Kuurojen yläasteen oppilaiden kirjoitetun kielen hallinta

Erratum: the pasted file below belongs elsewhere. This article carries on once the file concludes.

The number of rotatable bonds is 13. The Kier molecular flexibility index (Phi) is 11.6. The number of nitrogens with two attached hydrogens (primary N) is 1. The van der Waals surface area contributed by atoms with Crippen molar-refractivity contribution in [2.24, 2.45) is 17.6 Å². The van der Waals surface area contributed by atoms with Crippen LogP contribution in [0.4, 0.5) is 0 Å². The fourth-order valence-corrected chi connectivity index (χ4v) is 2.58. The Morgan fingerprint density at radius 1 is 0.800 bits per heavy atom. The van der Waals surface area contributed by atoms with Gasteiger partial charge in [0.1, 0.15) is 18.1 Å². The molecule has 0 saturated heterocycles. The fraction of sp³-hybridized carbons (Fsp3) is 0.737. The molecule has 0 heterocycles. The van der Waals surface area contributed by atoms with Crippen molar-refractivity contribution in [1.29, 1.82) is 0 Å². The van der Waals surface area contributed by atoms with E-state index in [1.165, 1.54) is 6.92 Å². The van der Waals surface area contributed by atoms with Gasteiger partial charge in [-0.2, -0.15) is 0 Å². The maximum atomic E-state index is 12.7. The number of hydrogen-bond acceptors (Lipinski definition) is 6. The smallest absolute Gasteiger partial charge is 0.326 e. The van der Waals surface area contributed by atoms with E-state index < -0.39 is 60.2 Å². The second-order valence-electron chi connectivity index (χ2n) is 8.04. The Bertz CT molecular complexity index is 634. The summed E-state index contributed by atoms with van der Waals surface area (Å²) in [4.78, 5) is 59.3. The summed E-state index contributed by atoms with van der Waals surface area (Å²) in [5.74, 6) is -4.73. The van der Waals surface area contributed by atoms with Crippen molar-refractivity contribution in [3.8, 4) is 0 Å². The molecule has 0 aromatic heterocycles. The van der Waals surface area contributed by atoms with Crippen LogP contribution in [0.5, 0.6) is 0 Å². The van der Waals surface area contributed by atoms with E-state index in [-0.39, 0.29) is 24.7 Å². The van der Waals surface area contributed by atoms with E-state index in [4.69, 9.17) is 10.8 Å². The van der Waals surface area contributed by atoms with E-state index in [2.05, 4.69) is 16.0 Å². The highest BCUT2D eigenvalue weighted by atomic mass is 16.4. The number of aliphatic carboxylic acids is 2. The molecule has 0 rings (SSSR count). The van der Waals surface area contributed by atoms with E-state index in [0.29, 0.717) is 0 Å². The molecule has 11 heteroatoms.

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The purpose of the study was to develop a method for the assessment of deaf pupils' mastery of written language. The principles of the cloze method were adopted in the assessment. The aim was to characterize the features of the Finnish language, and the sentence-processing skills typically commanded by deaf upper-level pupils by using cloze items developed for them. The cloze procedure is by nature a method of assessing integrative reading skills by means of which it is possible to obtain information on pupils' reading processes. The empirical presentation of the study was divided into a comparative and a descriptive part. In the comparative part the level of reading skill among the deaf and aurally non-handicapped pupils (ANH) was studied using the standardized Lukila II-III-test, and comparisons in linguistic abilities were made between similar deaf (N=61) and ANH (N=61) groups having the same reading level. The tests were five cloze tests of a standard format which increased in difficulty. The descriptive part analyzed the mastery of written language by deaf upper level pupils (N=61) and their mastery of certain special features of written language in three cloze tests of increasing difficulty. Linguistic anticipation skill was studied by each sentence constituent and difficult items (percentage of correct answers below 20) in them were scrutinized more closely. Errors in inflection were separately analyzed into nouns and verbs. Furthermore, morphological, semantic and syntactic errors were studied by ability group. According to the results of the comparative part the reading skills, measured by a standardized reading test, of 15-year-old deaf pupils corresponded to that of 8-year-old ANH-pupils (2nd graders). The level of semantic and syntactic-morphological mastery was, however, highly significantly lower in the deaf than the ANH pupils when measured by the cloze procedure, which is far more precise than the standardized reading test. The results of the descriptive part indicated that 35% of the deaf pupils' answers in the cloze test conformed to Finnish. In addition there were less morphological (10%) and semantic (6%) errors. The majority of the answers (48%) were arbitrary completions, not at all applicable in Finnish. Cloze scores varied by parts of speech; so that pronouns were best mastered and adverbs the least. There were no great differences in the mastery of sentence constituents, with the exception of subjects. The level of the simple sentence was mastered best, whereas the level of complex sentences had not been attained during the pupils' period in comprehensive school. Pupils were better able to produce coordinate clauses than subordinate ones. Some consistent completion strategies could be found in the pupils, e.g. they attempted to use the word order SVO (subject - verb - object). Congruence and reaction rules were not sufficiently mastered in inflection. Interference caused by sign language was not significant in the answers. ...
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